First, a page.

He birdied his first hole to get to 4 under, then “just made a couple of sloppy bogeys, and sometimes that happens in golf.”
When he let an opportunity slip by by not making birdie on the easy par-5 14th, his fifth hole, he had a chat with himself on the way to the 15th tee box.
“I just reminded myself that I still had a chance to play in the U.S. Open,” said Allred, who marks his ball with an Oregon quarter. “I literally thought back to all those days in the Rogue Valley, or wherever I'd go as a kid, and pictured myself with a chance to play in the U.S. Open or win the U.S. Open. That adds a lot of joy to the challenge.
“It doesn't always mean the results are going to follow.”
This time, they did.
He birdied three of the next four holes to make the turn at 5 under, then mixed in a birdie on his 12th hole with pars on the rest of the back nine.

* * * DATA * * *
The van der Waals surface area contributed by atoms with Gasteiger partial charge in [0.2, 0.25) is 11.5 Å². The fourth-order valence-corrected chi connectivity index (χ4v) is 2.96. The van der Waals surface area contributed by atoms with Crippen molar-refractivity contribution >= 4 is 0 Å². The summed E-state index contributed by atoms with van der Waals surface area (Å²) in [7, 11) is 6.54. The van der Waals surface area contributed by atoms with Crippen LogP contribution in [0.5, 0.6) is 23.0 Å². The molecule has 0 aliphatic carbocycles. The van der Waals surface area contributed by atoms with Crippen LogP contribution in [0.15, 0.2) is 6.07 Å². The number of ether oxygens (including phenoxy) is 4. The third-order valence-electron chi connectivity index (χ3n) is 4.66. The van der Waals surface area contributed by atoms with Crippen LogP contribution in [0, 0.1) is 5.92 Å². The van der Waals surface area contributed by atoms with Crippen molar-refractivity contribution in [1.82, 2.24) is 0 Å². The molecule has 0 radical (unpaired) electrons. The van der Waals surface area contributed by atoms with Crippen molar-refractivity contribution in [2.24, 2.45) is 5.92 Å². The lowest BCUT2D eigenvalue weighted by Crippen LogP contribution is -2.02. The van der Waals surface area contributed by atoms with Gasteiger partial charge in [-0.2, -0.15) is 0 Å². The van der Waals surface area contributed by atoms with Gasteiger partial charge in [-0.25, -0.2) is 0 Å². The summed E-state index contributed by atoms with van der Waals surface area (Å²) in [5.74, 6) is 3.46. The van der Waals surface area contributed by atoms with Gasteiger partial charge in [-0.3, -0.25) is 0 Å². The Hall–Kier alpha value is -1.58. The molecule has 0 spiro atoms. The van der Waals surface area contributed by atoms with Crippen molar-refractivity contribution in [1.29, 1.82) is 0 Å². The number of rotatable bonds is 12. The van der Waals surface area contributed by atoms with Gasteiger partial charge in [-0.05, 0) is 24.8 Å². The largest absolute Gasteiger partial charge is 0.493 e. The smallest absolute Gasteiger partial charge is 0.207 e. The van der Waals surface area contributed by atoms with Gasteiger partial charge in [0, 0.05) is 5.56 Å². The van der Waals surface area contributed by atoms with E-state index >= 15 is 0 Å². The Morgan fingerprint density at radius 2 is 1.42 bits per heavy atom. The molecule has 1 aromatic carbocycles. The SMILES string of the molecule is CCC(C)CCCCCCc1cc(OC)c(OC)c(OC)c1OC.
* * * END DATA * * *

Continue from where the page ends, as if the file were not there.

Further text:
With a second straight 67, he tied three others for third place and avoided a playoff. He made a couple nice up-and-downs the last two holes for par.
At his 17th, he short-sided himself on the par 4 but made a nifty pitch and sank the 7-foot putt.
“You never know what the (cut line) number is going to be,” said Allred, “but I had a sense I was probably close. I could have been safe by one or two or outside by one or two. I definitely felt the butterflies, in a good way, and knew I needed to make that putt.”
It was a stroke he hopes to remember a long time.
“I hit it like I was a little kid at Rogue Valley (Country Club),” he said, “firm and right in the back of the hole. It was a really fun putt to make in that situation.”
On his final hole, a 218-yard downhill par 3, he left a 5-iron short right but made a beauty of a pitch to a severely sloping green and sank the 4-foot putt.